In municipalities with more than 50,000 inhabitants, the highest average prices were reported in the provinces of Barcelona (€485/sqm, equivalent to triple the average for Spain), Madrid (€456/sqm) and the Balearic Islands (€373/sqm). The lowest prices were recorded in Guadalajara (€72.6/sqm, less than half the national average), Cádiz (€100/sqm) and Tarragona (€101.4/sqm).

Prices rose by just 0.1% in the cities, given that Madrid pushed down the statistics with a decrease of 14%. According to the real estate consultant, José Luis Ruiz Bartolomé, that is a result of the comparison with data from 2015, when “there was very little urban land available in Madrid, and investors sought refuge in plots of land in the most solvent areas, whilst this year land sales have spread across the whole city and are no longer limited to just the central areas”.

In Barcelona, the increase in land prices amounted to 3.5% during Q2 2016.

The Ministry of Development also published statistics yesterday about the appraisal value of unsubsidised homes, which rose by 2% YoY to €1,506.4/sqm in Q2 2016.

After 26 quarters of YoY decreases in house prices, which began at the end of 2008, “this data represents the fifth consecutive quarter of nominal price increases”, said the Ministry. In real terms, in other words, accounting for the effect of inflation, the increase amounted to 2.9%.

Ten autonomous regions reported YoY increases, led by the Balearic Islands (+5.9%), Madrid (+4.8%), Cataluña (+4.6%), the Canary Islands (+2.9%), Extremadura (+2.4%), Ceuta and Melilla (+2.3%) and Galicia (+1.4%). By contrast, the other regions reported YoY decreases – in appraisal prices, not in sales prices – led by Navarra (with a decrease of -2.2%), Aragón (-1.9%), País Vasco (-1.7%) and Cantabria (-1.3%).

House values are now 28.3% lower than their maximum levels, reached during Q1 2008. (…).

Original story: Expansión (by Juanma Lamet)

Translation Carmel Drake

Real Estate Invesment In Madrid Tripled In 2014 To €3,600M

16 March 2015 – Yahoo Finance

Real estate investment in Madrid tripled in 2014, to reach €3,600 million, compared with €976 million in the previous year, according to a study conducted by BNP Paribas Real Estate.

In addition, office rentals in the capital have risen for the first time since 2008, with an increase of 10% with respect to the previous year, due (mainly) to “prime” income, which reached €312/m2 per year at the end of the year.

In the meantime, investment in Barcelona also increased, although to a lesser extent (by +9%), to amount to €1,300 million in 2014. Similarly, the city registered record office rental figures, exceeding the levels achieved in 2007 by 18 basis points.

In this line, the study highlights the recovery in the markets that were hit the hardest by the crisis: in Dublin and Madrid, for example, investment increased by 120% and 278%, respectively (last year). London, which recorded a slight decrease with respect to 2013, attracted the highest volume of investment in Europe, with almost €30,000 million, followed by Paris, where investment amounted to €17,000 million.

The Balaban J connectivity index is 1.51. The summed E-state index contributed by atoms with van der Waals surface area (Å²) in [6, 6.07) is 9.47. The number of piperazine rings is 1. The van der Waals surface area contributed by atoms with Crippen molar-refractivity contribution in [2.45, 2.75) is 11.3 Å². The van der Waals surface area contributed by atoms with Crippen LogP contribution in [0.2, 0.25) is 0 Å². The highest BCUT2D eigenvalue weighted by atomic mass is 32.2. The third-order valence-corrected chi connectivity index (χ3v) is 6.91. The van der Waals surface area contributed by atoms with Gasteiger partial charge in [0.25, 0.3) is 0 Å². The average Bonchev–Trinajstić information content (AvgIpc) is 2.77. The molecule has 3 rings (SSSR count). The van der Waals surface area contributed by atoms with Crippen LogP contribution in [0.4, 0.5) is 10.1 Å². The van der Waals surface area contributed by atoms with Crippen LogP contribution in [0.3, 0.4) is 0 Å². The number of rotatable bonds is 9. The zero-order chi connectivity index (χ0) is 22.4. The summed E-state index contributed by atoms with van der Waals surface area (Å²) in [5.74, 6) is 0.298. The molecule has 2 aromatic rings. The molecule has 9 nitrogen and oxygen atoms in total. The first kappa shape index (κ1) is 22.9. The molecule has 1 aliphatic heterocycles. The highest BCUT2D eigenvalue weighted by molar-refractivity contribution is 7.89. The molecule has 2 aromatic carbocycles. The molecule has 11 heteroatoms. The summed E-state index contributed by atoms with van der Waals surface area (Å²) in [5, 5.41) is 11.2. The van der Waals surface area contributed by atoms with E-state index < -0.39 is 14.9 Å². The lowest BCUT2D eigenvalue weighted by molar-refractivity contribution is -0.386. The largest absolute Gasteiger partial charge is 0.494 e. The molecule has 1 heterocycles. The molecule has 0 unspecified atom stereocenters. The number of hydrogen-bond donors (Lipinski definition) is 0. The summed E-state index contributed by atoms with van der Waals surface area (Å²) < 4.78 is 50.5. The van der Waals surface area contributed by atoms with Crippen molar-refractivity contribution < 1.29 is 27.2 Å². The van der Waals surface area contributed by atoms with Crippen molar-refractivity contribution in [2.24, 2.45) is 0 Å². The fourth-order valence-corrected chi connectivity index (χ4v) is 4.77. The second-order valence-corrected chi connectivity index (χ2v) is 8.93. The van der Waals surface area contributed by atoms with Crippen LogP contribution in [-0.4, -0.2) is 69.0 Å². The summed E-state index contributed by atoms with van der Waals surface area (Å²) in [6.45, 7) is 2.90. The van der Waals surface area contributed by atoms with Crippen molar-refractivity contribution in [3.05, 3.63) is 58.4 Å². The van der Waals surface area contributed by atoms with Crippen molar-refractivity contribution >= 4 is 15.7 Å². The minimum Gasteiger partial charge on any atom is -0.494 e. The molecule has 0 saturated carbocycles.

(Across Europe), investment in non-residential real estate increased to €108,000 million, of which €74,000 million related to offices, a volume that made last year the best year since 2007.

Office leases increased by 10% in Europe

Office leases in Europe increased to reach 11.7 million square metres in 2014, i.e. 10% higher than in the previous year, driven by growth in Paris, Berlin and Brussels.

The study reflects that the improvement in economic conditions and the labour market in 2014 had a positive affect on the office market in Europe. In this way, the return of large transactions has contributed to good results in most markets.

As in previous contexts, the main drivers of demand were reductions in costs and rationalisation; similary, users maintained their preference for new buildings in good locations.

Despite the significant increase in office leases, the average vacancy rate in the 35 cities analysed decreased by 10 basis points only and is still above the threshold of 10%. These levels are possible because the reduction in available space was in partly offset by a higher volume of new developments and the freeing up of second hand space as users relocated, according to the real estate consultant.

However, the lack of supply in central areas has kept rents under pressure in the case of ‘prime’ category buildings. As a result, average ‘prime’ (rental) income increased by 3%, driven by increased activity in rising markets, such as London and Dublin.

By contrast, rentals in peripheral districts evolved in the opposite direction, as they continued to suffer from high vacancy rates, which forced owners to offer incentives to prevent price decreases.

Original story: Yahoo Finance

Translation: Carmel Drake